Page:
Hospitals are using the nursing shortage as an excuse to get away with hiring LESS RNs & use more UAPs & techs. Notice the part of the article where the nurses said the hospitals refuse to fill RN vacancies even when it has RNs available for them & refuses to allow RNs to work ot even when they want to? And refuses to utilize RN agencies? RNs are there. It seems the hospitals just dont want to hire & pay for them. So the solution as usual is bring in more less expensive UAPS instead.
The hospital assocs are manufacturing the shortage for their own benefit. EMTS cost less than RNs. If RNs there dont speak up about it, there may be no hospital jobs left for RNs.
Last edit by -jt on Jul 25, '02
<<I e-mailed the interim exec. director and the NV president Scott Rolf, basically demanding to know how somone could ram his personal opinion through a policy meeting, essentially ignoring the feelings of his constituents as well as the national organization's position.>>
They should know nurses are not only paying their membership fees but also paying attention.
The local specialty assocs, their national organizations, the state law-makers & the state nurses assocs need to hear from staff nurses.
Emergency Nurses Association
Nevada Nurses Association
Last edit by -jt on Jul 25, '02
<I am in favor of Paramedics that do not need an RN's supervision.>
according to the report, the hospital association said paramedics would not be considered - maybe their salary of $37,000/yr has something to do with that. But before they jump to pass off our jobs to other workers, & load the rest of us down with even more burden & responsibility for them, how about just hiring the RNs that are available and that the hospitals are now freezing out of work to cut its costs - at the same time that it claims it has to have laws that give more responsibility to UAPS because there just are no nurses to be found??? How about looking at the reasons WHY RNs are choosing to work agency - fix those & make the staff job more attractive to them?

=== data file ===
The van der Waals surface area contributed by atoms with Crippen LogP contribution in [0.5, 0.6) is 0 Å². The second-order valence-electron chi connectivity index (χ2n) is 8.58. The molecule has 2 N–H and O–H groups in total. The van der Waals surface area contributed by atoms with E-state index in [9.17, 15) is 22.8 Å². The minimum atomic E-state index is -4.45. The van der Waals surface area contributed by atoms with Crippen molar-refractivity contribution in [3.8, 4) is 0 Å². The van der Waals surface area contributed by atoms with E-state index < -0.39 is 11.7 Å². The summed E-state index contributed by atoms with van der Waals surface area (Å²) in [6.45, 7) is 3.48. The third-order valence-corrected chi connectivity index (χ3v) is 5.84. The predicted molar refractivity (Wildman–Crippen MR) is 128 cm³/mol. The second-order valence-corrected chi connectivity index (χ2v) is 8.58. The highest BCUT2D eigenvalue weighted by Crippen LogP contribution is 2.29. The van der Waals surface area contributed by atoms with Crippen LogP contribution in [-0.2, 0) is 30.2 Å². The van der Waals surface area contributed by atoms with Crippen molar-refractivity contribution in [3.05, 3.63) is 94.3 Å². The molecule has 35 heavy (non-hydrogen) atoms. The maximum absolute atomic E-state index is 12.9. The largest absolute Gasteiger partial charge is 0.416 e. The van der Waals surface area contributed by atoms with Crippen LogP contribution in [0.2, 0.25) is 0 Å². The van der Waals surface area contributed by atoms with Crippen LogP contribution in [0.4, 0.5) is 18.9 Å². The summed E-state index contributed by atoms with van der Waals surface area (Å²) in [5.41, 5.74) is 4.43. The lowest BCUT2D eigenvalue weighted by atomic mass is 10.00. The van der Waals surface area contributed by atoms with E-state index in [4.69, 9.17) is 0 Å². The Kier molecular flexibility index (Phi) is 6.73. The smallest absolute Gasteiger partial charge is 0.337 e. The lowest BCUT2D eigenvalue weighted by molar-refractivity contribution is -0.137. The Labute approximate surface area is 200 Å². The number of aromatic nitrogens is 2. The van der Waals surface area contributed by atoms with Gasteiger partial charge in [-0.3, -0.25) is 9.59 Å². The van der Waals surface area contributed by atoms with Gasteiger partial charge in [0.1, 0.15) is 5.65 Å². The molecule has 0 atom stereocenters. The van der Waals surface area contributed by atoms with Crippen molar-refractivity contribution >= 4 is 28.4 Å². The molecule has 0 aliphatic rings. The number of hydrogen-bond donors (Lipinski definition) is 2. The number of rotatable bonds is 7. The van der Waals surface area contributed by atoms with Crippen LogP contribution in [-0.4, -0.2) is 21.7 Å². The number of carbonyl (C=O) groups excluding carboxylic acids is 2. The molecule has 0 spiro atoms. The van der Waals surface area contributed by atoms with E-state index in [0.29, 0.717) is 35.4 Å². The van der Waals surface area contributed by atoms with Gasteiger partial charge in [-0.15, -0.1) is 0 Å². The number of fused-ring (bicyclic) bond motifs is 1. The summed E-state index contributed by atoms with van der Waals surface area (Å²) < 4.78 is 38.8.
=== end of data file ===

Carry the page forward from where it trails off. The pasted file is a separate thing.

<<<<4) All the nurses stated that there ARE enough nurses available to work in the ER -- but that their management would not approve the use of ALL the available traveling nurses, nurses who work through local staffing agencies, or even ER staff who have stated their willingness to voluntarily work overtime. Scott Rolf, president of ENA also told me after the meeting that his facility had denied him the use of two available agency ER nurses that day. There is a rapidly growing number of nurses in Nevada who have chosen to work through agencies ( up to 50% in some hospitals ). Anecdotaly, many have said they prefer agency work because the pay is better, benefits are better, and that it allows them to control their schedules because hospitals cannot force them to work overtime, cancel their vacations, or change their work schedule at the last moment. I believe an effort needs to be made to collect hard data on this stated problem as the hospitals are claiming that the impact of the nursing shortage is a primary driver of the ER divert problem.">>>>>>
So, according to the nurses who work there, they do have RNs available but REFUSE to let them work - because they dont want to spend the money - and then they blame the "nursing shortage" (not their refusal to hire the nurses) for causing ER diversions due to inadequate staffing??? And THEN say they have to have laws that allow less expensive UAPS to pick up the slack for the missing RNs because they just cant find any RNs. (never mentioning the fact that they DO have available RNs - they just refuse to let them work??).
Last edit by -jt on Jul 25, '02